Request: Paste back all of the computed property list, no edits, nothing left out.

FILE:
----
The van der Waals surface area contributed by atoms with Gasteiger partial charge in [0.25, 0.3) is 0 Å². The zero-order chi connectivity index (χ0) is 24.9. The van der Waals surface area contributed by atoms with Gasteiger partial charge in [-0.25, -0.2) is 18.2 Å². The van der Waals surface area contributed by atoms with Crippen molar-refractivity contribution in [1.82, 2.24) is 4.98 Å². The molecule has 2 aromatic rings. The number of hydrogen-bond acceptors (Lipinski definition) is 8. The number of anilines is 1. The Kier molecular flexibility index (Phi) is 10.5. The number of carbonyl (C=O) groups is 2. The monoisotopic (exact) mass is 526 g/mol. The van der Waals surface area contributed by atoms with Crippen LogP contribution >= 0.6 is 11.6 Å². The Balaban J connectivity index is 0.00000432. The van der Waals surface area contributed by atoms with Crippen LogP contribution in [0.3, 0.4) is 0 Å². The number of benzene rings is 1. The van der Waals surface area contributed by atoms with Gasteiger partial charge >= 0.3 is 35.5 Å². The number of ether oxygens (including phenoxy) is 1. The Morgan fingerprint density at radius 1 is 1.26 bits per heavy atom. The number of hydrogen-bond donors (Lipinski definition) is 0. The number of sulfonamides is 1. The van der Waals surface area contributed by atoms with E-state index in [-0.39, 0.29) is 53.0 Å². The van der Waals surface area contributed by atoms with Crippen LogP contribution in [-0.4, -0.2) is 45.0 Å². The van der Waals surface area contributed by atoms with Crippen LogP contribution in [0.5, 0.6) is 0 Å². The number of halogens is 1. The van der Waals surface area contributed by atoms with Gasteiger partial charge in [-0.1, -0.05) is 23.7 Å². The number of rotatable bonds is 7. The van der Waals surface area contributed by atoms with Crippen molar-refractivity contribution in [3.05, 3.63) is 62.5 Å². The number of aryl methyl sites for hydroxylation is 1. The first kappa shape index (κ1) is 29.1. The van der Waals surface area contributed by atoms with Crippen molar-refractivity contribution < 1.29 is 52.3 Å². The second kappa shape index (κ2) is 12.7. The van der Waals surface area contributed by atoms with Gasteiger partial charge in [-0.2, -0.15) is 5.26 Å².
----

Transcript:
The van der Waals surface area contributed by atoms with Gasteiger partial charge in [0.25, 0.3) is 0 Å². The zero-order chi connectivity index (χ0) is 24.9. The van der Waals surface area contributed by atoms with Gasteiger partial charge in [-0.25, -0.2) is 18.2 Å². The van der Waals surface area contributed by atoms with Crippen molar-refractivity contribution in [1.82, 2.24) is 4.98 Å². The molecule has 2 aromatic rings. The number of hydrogen-bond acceptors (Lipinski definition) is 8. The number of anilines is 1. The Kier molecular flexibility index (Phi) is 10.5. The number of carbonyl (C=O) groups is 2. The monoisotopic (exact) mass is 526 g/mol. The van der Waals surface area contributed by atoms with Crippen LogP contribution >= 0.6 is 11.6 Å². The Balaban J connectivity index is 0.00000432. The van der Waals surface area contributed by atoms with Crippen LogP contribution in [0.3, 0.4) is 0 Å². The number of benzene rings is 1. The van der Waals surface area contributed by atoms with Gasteiger partial charge >= 0.3 is 35.5 Å². The number of ether oxygens (including phenoxy) is 1. The Morgan fingerprint density at radius 1 is 1.26 bits per heavy atom. The number of hydrogen-bond donors (Lipinski definition) is 0. The number of sulfonamides is 1. The van der Waals surface area contributed by atoms with E-state index in [-0.39, 0.29) is 53.0 Å². The van der Waals surface area contributed by atoms with Crippen LogP contribution in [-0.4, -0.2) is 45.0 Å². The van der Waals surface area contributed by atoms with Crippen LogP contribution in [0.5, 0.6) is 0 Å². The number of halogens is 1. The van der Waals surface area contributed by atoms with Gasteiger partial charge in [-0.1, -0.05) is 23.7 Å². The number of rotatable bonds is 7. The van der Waals surface area contributed by atoms with Crippen molar-refractivity contribution in [3.05, 3.63) is 62.5 Å². The number of aryl methyl sites for hydroxylation is 1. The first kappa shape index (κ1) is 29.1. The van der Waals surface area contributed by atoms with Crippen molar-refractivity contribution < 1.29 is 52.3 Å². The second kappa shape index (κ2) is 12.7. The van der Waals surface area contributed by atoms with Gasteiger partial charge in [-0.2, -0.15) is 5.26 Å².